Sunday, Oct. 29, 2006
The Recriminator: One reason political parties rarely learn from defeat is that they don't really want to. That's why in politics – unlike other sports – most post-game analysis happens before the game is over. For most partisans, examining the actual results might be too threatening. It's much more comforting to look for excuses and play name-that-goat than to deal with the possibility that Americans might have fundamental problems with your way of thinking.
Both parties have a long history of ignoring inconvenient electoral truths. Democrats learned little from underperforming in 2000 and 2002, and came up short again in 2004. Republican ran a tired campaign in 1992, and replicated it in 1996.
If you're going to misread an election, it's important to start early, before the votes are actually cast. Otherwise you might learn something.
Lately, Republicans have had the recriminations race to themselves. After six straight years of non-stop misery and self-hatred, Democrats' only current complaint is that the election hasn't happened yet. Republicans, by contrast, have been at each other's throats for months. If Election Night goes badly, Republican talking heads won't have to scramble for talking points. A pre-season of pre-criminations has honed them for the internecine battle ahead.
At least three competing theories have emerged as early frontrunners in the Republican blame game. All have the same fall guy: George Bush.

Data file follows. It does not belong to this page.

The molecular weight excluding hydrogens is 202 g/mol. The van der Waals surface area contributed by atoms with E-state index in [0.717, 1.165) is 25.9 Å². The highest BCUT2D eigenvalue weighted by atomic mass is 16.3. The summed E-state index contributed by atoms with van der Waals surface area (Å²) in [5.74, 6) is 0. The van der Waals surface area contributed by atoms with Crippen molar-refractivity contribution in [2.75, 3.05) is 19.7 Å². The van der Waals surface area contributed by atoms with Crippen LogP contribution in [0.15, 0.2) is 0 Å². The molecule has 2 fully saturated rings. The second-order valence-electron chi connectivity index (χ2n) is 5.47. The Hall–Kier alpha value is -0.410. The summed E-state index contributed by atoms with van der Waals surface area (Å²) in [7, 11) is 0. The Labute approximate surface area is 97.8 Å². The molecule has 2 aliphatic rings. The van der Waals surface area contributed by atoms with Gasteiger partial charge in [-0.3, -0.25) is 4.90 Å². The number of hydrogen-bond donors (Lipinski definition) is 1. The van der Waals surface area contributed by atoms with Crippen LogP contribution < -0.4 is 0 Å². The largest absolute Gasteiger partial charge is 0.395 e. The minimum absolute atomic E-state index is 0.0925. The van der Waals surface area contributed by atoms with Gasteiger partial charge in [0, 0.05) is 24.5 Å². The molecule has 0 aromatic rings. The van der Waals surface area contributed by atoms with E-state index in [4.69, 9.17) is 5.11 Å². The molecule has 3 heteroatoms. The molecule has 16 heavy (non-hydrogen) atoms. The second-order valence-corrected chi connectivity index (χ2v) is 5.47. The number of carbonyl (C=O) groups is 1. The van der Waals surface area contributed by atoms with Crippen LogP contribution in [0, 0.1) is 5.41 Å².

The first and most persuasive school of thought is the Drunken Sailor theory, which John McCain (a Navy man) has been pushing from the outset. According to this theory, the Bush administration's original sin was forgetting that once upon a time, in a Republican Party far, far away, conservatism meant fiscal conservatism. Then Bush and Tom DeLay greased the skids to fiscal ruin with tax cuts and budget earmarks, luring Republicans to spend like drunken sailors and pig out on pork.
The Drunken Sailor theory has the virtue of truth. McCain made the same case against Bush on the campaign trail in 2000 – that big tax cuts would cause deficits and make it hard to strengthen Social Security. Fiscal prohibitionists like McCain (as well as the last surviving Northeastern Republicans, Olympia Snowe and Susan Collins, and the last known Ohio Republican, George Voinovich) aren't quite sure what to do about the budget-busting Bush tax cuts. But they think any Republican who still buys the Cheneyist nonsense that "deficits don't matter" deserves a "dunk in the water," which in one form or another is what drunken sailors often get.
A second and much more counterintuitive Republican recrimination is the Squealer theory, named for the spokespig in Animal Farm who talks so persuasively, other animals forget their own firsthand memories of history and accept his version instead. Newt Gingrich is playing that role brilliantly as he lays the groundwork for a presidential campaign. Ten years ago, Gingrich – not Bush – was the vote-losing face that Republican congressmen morphed into in Democratic attack ads. Today, he wants conservatives to remember the mid-90s as the good old days, back before the only ones certain of Republican convictions were federal prosecutors.
Dick Armey offers the same view in a compelling and deliciously judgmental Outlook piece in today's Washington Post. Armey says, "Republican lawmakers forgot the party's principles, became enamored with power and position, and began putting politics over policy." It's a familiar lament of disillusioned revolutionaries: We were doing great till we took office.
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